ASU bringing apartments, offices and hotels to Novus Innovation Corridor
Over the next 15 years, 4,100 apartment units, 4.5 million square feet of office space, multiple hotels and dozens of restaurants and shops will sprout up around ASU's downtown Tempe campus.
- But the Novus Innovation Corridor isn't a traditional development project. It's the key to ASU athletics' financial future.
What's happening: In 2010, the state legislature allowed universities to create university athletics facilities districts to help fund new and improved facilities by leasing university land to private developers.
How it works: Developers won't pay property taxes because the university will maintain ownership of the land, and state land isn't taxed.
- Instead, developers will pay a fee to the university similar to what they'd pay in property taxes. The university can reinvest that money into its athletics facilities.
Details: ASU has committed about 355 acres of land that used to be Greek housing, a golf course and other outdated athletic facilities to this new development venture.
- The corridor is primarily along Rural Road between University Drive and the Tempe Town Lake waterfront but also includes some land farther east on Rio Salado Parkway.
- The idea is to create a walkable collection of housing, office, retail and restaurants to complete the ring of development around Tempe Butte, or "A" Mountain.
What they're saying: ASU wants to keep graduating students living and working in Tempe, which will drive more employment to the city, says Charley Freericks, senior vice president of Catellus Development Corp., the master developer of Novus.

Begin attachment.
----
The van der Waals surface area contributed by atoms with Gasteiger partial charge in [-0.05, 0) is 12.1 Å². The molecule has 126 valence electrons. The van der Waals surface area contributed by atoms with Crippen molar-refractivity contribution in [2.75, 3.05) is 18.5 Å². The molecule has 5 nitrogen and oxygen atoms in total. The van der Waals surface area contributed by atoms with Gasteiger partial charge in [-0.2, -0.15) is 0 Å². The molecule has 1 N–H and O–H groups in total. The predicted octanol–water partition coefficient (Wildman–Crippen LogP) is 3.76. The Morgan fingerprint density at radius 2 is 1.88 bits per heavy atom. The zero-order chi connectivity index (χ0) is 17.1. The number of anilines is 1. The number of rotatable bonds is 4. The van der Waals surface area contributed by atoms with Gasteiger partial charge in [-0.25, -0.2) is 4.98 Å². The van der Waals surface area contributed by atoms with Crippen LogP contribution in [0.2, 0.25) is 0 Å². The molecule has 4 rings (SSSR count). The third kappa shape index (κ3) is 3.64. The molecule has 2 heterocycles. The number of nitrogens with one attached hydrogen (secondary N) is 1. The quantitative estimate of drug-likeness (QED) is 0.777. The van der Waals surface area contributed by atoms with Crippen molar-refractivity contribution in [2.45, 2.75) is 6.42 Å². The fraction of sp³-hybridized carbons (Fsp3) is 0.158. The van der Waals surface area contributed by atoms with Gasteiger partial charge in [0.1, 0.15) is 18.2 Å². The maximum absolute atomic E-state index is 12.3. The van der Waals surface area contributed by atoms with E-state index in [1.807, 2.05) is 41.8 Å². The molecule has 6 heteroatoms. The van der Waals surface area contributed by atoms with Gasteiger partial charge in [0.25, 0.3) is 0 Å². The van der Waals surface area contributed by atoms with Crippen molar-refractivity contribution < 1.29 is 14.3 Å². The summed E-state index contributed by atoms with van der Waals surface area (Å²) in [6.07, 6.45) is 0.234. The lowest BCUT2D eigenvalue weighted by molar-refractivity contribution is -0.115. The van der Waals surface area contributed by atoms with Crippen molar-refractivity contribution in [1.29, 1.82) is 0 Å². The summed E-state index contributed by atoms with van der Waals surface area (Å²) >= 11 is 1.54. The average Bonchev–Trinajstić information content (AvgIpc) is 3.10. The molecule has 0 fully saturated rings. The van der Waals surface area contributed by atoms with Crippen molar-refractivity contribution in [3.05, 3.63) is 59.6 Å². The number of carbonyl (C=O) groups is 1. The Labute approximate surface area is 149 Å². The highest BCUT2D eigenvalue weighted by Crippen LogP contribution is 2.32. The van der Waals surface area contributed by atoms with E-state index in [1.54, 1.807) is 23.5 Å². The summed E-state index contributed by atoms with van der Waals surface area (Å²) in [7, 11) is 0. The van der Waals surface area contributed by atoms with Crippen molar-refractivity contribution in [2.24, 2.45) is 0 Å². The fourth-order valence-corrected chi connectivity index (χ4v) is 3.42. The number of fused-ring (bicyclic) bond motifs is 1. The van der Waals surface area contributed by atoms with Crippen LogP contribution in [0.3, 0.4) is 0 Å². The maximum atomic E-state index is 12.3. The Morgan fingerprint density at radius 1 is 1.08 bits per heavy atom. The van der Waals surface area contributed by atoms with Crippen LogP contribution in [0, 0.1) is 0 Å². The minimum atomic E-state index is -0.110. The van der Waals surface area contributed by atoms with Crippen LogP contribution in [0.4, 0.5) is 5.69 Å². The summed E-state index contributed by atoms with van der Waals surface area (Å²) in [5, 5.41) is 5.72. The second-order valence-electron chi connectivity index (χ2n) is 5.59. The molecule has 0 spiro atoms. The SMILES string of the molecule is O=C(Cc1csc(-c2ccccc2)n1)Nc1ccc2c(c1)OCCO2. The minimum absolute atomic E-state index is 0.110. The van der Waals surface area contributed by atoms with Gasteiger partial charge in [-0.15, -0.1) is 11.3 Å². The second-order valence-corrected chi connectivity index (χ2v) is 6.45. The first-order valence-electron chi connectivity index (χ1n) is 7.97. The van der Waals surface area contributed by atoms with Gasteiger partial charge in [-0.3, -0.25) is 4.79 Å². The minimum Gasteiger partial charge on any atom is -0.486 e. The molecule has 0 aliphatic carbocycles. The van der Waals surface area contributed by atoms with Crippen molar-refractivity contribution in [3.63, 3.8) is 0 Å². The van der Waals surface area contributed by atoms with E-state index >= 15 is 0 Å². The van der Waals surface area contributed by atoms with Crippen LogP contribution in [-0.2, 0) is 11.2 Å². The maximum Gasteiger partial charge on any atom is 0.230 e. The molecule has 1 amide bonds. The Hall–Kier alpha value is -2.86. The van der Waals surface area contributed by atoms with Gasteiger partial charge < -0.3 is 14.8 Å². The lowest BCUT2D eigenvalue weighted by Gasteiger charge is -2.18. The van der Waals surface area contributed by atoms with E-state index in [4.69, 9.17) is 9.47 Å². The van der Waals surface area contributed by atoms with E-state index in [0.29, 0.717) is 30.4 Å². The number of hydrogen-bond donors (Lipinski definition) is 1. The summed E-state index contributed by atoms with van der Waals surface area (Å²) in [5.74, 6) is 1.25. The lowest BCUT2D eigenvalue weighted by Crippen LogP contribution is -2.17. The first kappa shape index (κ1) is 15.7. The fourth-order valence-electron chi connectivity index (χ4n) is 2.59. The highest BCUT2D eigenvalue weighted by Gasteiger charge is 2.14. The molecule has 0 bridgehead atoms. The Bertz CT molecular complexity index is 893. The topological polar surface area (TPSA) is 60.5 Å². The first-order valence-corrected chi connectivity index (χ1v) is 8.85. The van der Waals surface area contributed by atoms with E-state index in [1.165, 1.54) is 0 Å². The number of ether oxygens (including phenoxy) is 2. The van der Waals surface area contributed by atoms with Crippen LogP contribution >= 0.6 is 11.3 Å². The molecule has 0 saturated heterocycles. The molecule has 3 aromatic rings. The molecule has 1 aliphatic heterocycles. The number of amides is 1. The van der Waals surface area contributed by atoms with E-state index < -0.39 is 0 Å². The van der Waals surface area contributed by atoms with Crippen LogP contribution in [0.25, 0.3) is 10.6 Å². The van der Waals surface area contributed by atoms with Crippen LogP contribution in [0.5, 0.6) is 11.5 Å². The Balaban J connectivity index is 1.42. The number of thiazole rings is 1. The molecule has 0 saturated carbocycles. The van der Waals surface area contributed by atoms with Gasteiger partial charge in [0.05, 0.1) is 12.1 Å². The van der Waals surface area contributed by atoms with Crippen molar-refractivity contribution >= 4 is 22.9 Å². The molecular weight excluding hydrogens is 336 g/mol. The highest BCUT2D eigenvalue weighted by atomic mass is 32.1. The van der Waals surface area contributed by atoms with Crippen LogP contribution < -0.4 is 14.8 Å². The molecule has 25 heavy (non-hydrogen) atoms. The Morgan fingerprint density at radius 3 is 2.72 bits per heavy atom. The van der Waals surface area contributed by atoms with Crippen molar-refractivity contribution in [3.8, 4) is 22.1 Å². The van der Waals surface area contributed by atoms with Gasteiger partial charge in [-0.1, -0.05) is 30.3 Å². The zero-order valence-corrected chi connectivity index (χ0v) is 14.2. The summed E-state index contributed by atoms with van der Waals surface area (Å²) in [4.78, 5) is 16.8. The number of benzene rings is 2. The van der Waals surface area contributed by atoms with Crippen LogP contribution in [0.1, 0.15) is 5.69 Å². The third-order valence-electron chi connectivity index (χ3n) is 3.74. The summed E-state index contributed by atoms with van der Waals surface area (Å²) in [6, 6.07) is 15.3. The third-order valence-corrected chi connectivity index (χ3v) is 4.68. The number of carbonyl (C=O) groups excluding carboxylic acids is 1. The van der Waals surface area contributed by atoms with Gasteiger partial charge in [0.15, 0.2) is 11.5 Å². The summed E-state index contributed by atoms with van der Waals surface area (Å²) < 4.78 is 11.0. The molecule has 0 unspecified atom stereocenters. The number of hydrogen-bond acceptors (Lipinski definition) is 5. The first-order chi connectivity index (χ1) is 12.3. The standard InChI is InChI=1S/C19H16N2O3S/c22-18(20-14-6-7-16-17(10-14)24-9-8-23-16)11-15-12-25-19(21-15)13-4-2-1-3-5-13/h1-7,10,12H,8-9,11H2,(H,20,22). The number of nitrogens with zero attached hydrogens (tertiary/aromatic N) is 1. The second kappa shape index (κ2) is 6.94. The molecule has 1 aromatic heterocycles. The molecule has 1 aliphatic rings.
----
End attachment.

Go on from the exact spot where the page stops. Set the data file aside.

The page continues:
- "Almost every company we've talked to is relocating to Arizona because of the education ASU provides and the workforce it's gotten out of the graduations."
State of play: Novus' first and second phase, which included the development of Marina Heights office park on Tempe Town Lake, are complete, but the current development phase will start to bring the urban vision of Novus to life, Freericks said.
- It includes two hotels, three office buildings, three apartment complexes and more than 60,000 square feet of retail.
- The third phase will be complete in about four to five years, but some projects will open as soon as next year.
Of note: Arizona Attorney General Mark Brnovich has questioned the legality of ASU's development projects and has tried, so far unsuccessfully, to halt them in court.
- He believes the projects should have to pay property taxes.
The intrigue: Several other universities — including Purdue, Ohio State and Cal- Berkeley — have reached out to ASU to explore creating similar athletic districts, Freericks says.
- Universities typically rely on endowments or ask taxpayers to foot the bill for their athletic facilities, he says.
More Phoenix stories
No stories could be found
Get a free daily digest of the most important news in your backyard with Axios Phoenix.